Major conference on Islam cancelled at last minute by Nashville hotel
Note: the conference is taking place. The story reports: “The symposium started Friday as scheduled, but at a venue revealed only to people registered to attend.”
I called Regional News Editor Kevin Paulk of the Tennessean and he told me that the attendees had not been “turned away” at the door, at the article had suggested, but that the organizers had been told somewhat earlier in the week about the cancellation, and were able to arrange an alternative meeting place. That’s pretty incredible. Consider the logistics, and the advance time normally needed, to set up a hotel for a two day conference involving perhaps a hundred people, including all the room reservations. Unless perhaps the attendees were allowed to stay in their reserved rooms at the Loews Hotel, and traveled back and forth to another location for the conference itself.
Robert from Nashville writes:
I just heard this today on our local Steve Gill radio program. After the conference attendees had arrived in Nashville and signed in, the hotel manager, a Mr. Negri (who had also helped oppose making English our sole language of local government referendum), announced that they would not be allowed to meet. His reason: Presumably Moslems, or others unknown, might cause violence, or maybe just not like what was said. He acknowledged that no threat had been received, but might be. Guess he demonstrated the creeping sharia theory. No jihad needed. Just the possibility of threats will make us submit in Nashville. Guess Loews could have agreed to pay the dhimmi poll tax as an alternative.LA writes:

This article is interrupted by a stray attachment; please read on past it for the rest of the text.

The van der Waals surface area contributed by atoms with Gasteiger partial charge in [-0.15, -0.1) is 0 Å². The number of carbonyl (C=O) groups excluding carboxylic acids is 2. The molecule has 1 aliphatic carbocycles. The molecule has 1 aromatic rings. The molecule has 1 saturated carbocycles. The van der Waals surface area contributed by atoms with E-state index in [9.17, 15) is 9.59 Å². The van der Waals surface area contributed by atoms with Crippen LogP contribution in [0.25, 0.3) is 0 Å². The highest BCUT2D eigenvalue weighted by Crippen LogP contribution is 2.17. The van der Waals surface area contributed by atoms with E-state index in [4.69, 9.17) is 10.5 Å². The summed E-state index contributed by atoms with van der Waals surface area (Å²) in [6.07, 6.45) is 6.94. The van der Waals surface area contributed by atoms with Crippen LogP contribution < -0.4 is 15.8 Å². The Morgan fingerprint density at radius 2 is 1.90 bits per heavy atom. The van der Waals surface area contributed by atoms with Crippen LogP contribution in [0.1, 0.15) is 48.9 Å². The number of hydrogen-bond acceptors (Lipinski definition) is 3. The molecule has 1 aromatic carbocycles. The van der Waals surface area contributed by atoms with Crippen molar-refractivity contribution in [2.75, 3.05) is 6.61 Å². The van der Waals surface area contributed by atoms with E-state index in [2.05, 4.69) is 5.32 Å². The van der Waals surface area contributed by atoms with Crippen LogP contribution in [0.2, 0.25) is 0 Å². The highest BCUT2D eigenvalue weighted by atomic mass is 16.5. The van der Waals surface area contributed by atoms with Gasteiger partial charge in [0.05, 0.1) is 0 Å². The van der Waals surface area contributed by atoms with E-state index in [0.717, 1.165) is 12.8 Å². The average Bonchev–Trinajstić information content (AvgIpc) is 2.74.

This is beyond belief. Perhaps a hundred people traveling from all over the U.S. and abroad to come to a conference, they arrive at the hotel and are told the conference will not be allowed to take place?Here is the article:
Nashville hotel drops jihad conference over safety concerns
Joe Catechissimo writes:
This article exemplifies why concerned and committed Christians and unchurched conservatives should resolve themselves to avoid as much as possible secular media and commercialization and build a future network of alternate communities with its own counterculture and facilities to house such events. Some of us in the Catholic community have recently begun to explore this approach and have launched efforts in Maryland and elsewhere. I have included the link on the Maryland community.
Posted by Lawrence Auster at May 30, 2009 02:31 PM | Send